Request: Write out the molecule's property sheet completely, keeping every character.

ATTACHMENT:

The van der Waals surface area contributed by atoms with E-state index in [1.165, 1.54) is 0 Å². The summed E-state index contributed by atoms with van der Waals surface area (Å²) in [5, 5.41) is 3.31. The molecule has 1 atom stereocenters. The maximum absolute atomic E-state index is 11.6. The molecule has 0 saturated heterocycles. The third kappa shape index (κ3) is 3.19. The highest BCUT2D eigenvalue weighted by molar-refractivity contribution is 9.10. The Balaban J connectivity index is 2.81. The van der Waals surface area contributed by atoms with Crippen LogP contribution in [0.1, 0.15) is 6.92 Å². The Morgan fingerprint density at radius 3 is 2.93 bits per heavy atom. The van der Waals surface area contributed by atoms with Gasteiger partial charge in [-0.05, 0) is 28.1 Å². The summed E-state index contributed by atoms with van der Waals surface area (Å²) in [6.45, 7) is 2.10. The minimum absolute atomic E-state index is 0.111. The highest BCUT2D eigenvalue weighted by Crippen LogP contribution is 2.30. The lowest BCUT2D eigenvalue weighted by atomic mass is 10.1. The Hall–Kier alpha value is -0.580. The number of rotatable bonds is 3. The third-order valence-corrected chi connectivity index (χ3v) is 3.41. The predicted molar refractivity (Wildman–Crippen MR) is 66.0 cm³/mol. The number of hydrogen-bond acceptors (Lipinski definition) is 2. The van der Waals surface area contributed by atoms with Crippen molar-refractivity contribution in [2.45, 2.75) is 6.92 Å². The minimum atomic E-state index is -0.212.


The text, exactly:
The van der Waals surface area contributed by atoms with E-state index in [1.165, 1.54) is 0 Å². The summed E-state index contributed by atoms with van der Waals surface area (Å²) in [5, 5.41) is 3.31. The molecule has 1 atom stereocenters. The maximum absolute atomic E-state index is 11.6. The molecule has 0 saturated heterocycles. The third kappa shape index (κ3) is 3.19. The highest BCUT2D eigenvalue weighted by molar-refractivity contribution is 9.10. The Balaban J connectivity index is 2.81. The van der Waals surface area contributed by atoms with Crippen LogP contribution in [0.1, 0.15) is 6.92 Å². The Morgan fingerprint density at radius 3 is 2.93 bits per heavy atom. The van der Waals surface area contributed by atoms with Gasteiger partial charge in [-0.05, 0) is 28.1 Å². The summed E-state index contributed by atoms with van der Waals surface area (Å²) in [6.45, 7) is 2.10. The minimum absolute atomic E-state index is 0.111. The highest BCUT2D eigenvalue weighted by Crippen LogP contribution is 2.30. The lowest BCUT2D eigenvalue weighted by atomic mass is 10.1. The Hall–Kier alpha value is -0.580. The number of rotatable bonds is 3. The third-order valence-corrected chi connectivity index (χ3v) is 3.41. The predicted molar refractivity (Wildman–Crippen MR) is 66.0 cm³/mol. The number of hydrogen-bond acceptors (Lipinski definition) is 2. The van der Waals surface area contributed by atoms with Crippen molar-refractivity contribution in [2.45, 2.75) is 6.92 Å². The minimum atomic E-state index is -0.212.